he two of them rode in the bed of the wagon, Joseph awake on and off, groaning, and Hanna, mute, her hands and legs bound to the sideboards to keep her from climbing down and returning to the graves. Thompson had removed the parlor organ and a three-drawer oak chest to make room for them. He'd tethered the horse he'd taken from the raider to the back of the wagon but he'd left the milk cow lowing on the prairie because he could not afford its pace. Once on the west bank of the creek, Thompson turned and regarded their camp, the three hummocks of fresh earth on the hill, the parlor organ beside the cold fire ring, as if set out the evening prior for a recital, the abandoned cow rubbing its flank against the chest of drawers. The cryptic story of one emigrant family. Thompson prodded the oxen and hollered commands. He needed to put the camp behind him. He walked through the day and into night, eating and drinking on the move, stopping only to take water and food to Joseph and Hanna. Sanitation breaks for Hanna, Thompson the awkward sentinel. Joseph began to recover an appetite, although Thompson had little to offer—stale biscuits, a few strips of jerked venison. The water in the pail running low. Hanna drank, ate little, and did not talk. Her expression remained fixed. Joseph and Hanna were inattentive toward one another and both toward Thompson.

Thompson did not graze the team. They bellowed in protest, kept plodding. The trail showed white under the partial moon and he pushed on. He would not stop, knew he could not sleep even as weariness overcame him. He walked. That first night his legs held out, felt strong with urgency. The second day, the sun tried to suck him dry, drain his resolve. But he came upon a stream and allowed the animals to drink and filled the water pail and then whipped the team onward. Compelled to rejoin Upperdine. Why, he did not know, but a goal, a goal he could focus on. He walked. The wagon creaked along.

The second night, the skeletons appeared and marched beside him. He was unaware when exactly they had arrived, but he did not care, they no longer frightened him. They'd heard his confession. He asked once if they bothered Joseph or Hanna, the rattling and clacking of bone against bone. The drums they carried, beating and beating, low, a vibration in the gut. Hanna did not respond and Joseph said only, “Nothing bothers me anymore.” Sometimes, walking, he dozed. The clamoring of the bones kept him from drifting completely and falling and he welcomed their company. His tormentors, his inquisitors, became his companions on the road. The following day, he no longer noticed the heat. Dust raised up by the wind and by the thousands of shuffling feet covered his clothes and made him look as if he worked in a grinding mill. Fine grit in his nose and between his teeth. He did not care.

Night may have come again, and morning. He wondered if the oxen would fail, decide to kneel in the middle of the road and die, but he continued to prod them and they responded. He pressed on. Overtake the company. Upperdine would know what to do. The day passed, heat, glare, a softening, sunset, deep into deep. The oxen plodded, Thompson walked.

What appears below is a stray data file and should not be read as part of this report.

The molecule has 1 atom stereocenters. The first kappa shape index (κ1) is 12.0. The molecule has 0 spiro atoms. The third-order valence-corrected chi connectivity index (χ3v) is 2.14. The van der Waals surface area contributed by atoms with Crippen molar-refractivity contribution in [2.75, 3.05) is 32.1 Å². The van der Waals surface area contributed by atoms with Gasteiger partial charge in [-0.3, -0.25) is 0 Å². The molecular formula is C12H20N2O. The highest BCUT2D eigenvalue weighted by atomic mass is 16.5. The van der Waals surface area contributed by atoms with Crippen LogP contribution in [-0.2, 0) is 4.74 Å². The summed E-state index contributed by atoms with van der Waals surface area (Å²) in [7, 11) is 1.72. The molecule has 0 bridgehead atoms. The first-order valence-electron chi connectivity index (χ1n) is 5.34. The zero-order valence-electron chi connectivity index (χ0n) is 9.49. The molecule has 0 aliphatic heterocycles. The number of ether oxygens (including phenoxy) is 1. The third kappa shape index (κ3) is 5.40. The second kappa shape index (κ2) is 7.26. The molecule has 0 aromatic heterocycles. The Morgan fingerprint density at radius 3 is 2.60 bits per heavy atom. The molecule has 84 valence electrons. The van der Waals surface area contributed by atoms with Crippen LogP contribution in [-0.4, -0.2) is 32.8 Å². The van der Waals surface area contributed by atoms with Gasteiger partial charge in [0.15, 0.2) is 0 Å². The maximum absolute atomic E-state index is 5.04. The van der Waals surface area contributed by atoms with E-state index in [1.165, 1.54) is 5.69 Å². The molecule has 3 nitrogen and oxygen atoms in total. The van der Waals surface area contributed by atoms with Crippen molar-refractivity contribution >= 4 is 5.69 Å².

The skeletons began to lag behind. Hallo, boys, he encouraged them to keep up, but slowly they receded. Vague shapes in the distance, like trees in a snowstorm. Thompson needed them. They kept him awake; they held him up. He angered. Leaving the team, he backtracked a few yards to search for them. They were no longer in sight. It may have been nighttime, he did not know.

“Come back,” he screamed. “You god-damned demons, come to me.”

“Easy, boy.” A voice. Confused, startled, he reached for his knife. Something restrained him.

“Easy, now. We'll take it from here.”

9

T
hompson awoke from so deep and un-dreaming a sleep that for a pause he imagined himself back in Deep Woods. He rested in transient drowsiness and ticked through the chores for the day: the mule needed shoeing, the new field cleared of stumps.

“Feeling human?” Upperdine asked, standing at the back of the wagon, peering into the cocoon of the canvas-shrouded wagon bed.

Thompson opened his eyes. He'd been resting on a straw-ticked mattress in the back of Upperdine's wagon. He sat up. “How long have I been out?”

“A day and a night and most of today.” Upperdine handed Thompson a dipper of water, which he drained and handed back to Upperdine. Upperdine pulled a flask from a hook on the sideboard, uncorked it and poured a measure and Thompson drank the brandy as well, felt the burn of it in his throat, and almost immediately warmth in his gut. He couldn't say when last he'd eaten. Much he could not recall clearly. As the sleep left him, images came back in flashes, gunfire, and blood. Digging. Travel like sleepwalking.

BOOK: Crossing Purgatory
11.43Mb size Format: txt, pdf, ePub